Research Motivation and Application
Interested in research? Not sure how to start? At the EMRA research committee meeting this year, we thought that many likely feel this way. Here is my experience of research motivation and application for the EMF/SAEM Medical Student Research Grant in hope it helps you.
As a third year student, I knew I wanted to go into emergency medicine, and also interested in clinical research. However, I was not sure how to go about doing research. As a chemistry major, I spent hours in the laboratory. While the process of research was fun: forming a hypothesis, finding creative ways to troubleshoot, and having a finished product, lab work did not suit my personality. I went to medical school, but did not forget what I enjoyed in the lab. That, plus a internship working on several clinical research studies in the emergency department, developed my interest in clinical research. For me, the idea of a research question rising from need to answer a clinical question is appealing. Also, the results of a study can often be applied immediately.
Through my medical school, I became involved in my residencys research associate program and met two faculty who became my mentors. As a third year student, my mentors, James Miner and Michelle Biros, encouraged me to apply for an EMF/SAEM Medical Student Research Grant.
The idea of applying for a grant as a student was formidable. While I was excited to apply, I had little formal research experience and no publications. However, the experience of completing a grant application and working closely with a mentor is invaluable. An instrumental part of learning and succeeding in clinical research is having a mentor.
Dr. Miner and I worked together to come up with and refine a research question. I completed the application with his help, which was the first time I had ever seen a grant proposal. Our grant was funded and provided us with funds for our study and also a stipend for a poor student.
Fundamentally involved in our study from start to finish, I was educating research associates about the study, to collecting data, fixing unforeseen problems that arose, participating in data entry and statistical analysis, presenting our abstract at national meetings, and helping prepare the manuscript for publication. Ultimately our study was published, which was extraordinarily satisfying.
In preparation for this article, I asked both Drs. Miner and Biros to write some words of advice for students and residents.
What is your motivation to do clinical research?
Dr. Miner: When I was a resident I saw how many unanswered questions there are in mergency medicine and started planning all the projects I wanted to do. I've gotten to about 1% of the them so far, but I've narrowed my focus down to just a few of the ones I started with so I can try to come up with some good answers.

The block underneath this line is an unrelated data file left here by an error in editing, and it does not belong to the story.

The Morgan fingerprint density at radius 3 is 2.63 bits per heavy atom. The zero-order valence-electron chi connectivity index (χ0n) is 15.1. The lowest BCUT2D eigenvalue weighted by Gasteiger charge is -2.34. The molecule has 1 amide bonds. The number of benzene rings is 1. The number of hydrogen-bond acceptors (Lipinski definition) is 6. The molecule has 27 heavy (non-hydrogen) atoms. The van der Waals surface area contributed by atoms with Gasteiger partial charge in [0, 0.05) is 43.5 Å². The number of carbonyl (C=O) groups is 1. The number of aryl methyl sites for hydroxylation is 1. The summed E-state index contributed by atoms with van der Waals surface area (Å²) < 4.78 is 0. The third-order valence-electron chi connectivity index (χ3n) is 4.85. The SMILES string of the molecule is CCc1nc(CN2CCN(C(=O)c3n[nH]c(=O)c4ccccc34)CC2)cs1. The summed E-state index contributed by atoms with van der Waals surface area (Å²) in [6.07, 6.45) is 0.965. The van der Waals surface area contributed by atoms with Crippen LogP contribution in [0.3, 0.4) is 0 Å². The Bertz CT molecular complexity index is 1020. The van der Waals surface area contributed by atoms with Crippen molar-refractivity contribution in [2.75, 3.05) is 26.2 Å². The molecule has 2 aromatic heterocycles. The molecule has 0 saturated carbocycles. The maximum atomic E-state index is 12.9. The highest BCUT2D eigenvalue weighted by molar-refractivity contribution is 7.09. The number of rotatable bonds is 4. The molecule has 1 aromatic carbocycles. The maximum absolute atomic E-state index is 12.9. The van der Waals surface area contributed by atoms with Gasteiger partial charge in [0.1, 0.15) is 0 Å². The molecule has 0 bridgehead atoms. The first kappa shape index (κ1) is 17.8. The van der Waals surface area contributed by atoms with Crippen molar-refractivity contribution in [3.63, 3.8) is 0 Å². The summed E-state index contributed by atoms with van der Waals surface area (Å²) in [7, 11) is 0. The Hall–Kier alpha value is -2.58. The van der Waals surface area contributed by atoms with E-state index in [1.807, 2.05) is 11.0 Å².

Dr. Biros: Patients deserve the best possible care, and our knowledge base has huge gaps. Emergency physicians are by nature curious, so clinical research meets the needs of patients, as well as satisfies my own intellectual curiosity.
What advice to you have for students and residents interested in research?
Dr. Miner: The best way to get into it is to start doing research. Starting on projects opens a lot of doors and brings up a lot of even better questions to work on next. Some of the projects I've done have never published or really gone anywhere other than to lead me into a more refined project that was much better. However, it takes a fair amount of persistence to develop a good line of research and to start consistently doing studies that yield interesting findings.
Dr. Biros: Find a good mentor. Dont be afraid to pick up the phone and ask questions of others who have done the sort of research you want to do. Attend research forums and study the research that is presented. Remember, if research was easy, everyone would do it. Patience, perseverance, and hard work pay off on the research playing field
Overall our grant served as a vehicle for me to work on a study from start to finish, learn how to complete a proposal, explore my interest in clinical research, and develop a relationship with mentors that exists today.
More information about the Emergency Medicine Foundation (EMF) and grant applications for the 2010-2011 cycle can be found at www.emfoundation.org.
Special thanks to James Miner and Michelle Biros for their contributions.
Aug 25, 2017
The Emergency Medicine Residents' Association EMRA is the voice of emergency medicine physicians-in-training and the future of our specialty and the largest and oldest independent resident organization in the world. EMRA was founded in 1974 and today has a membership over 18,000 residents, medical students, and alumni.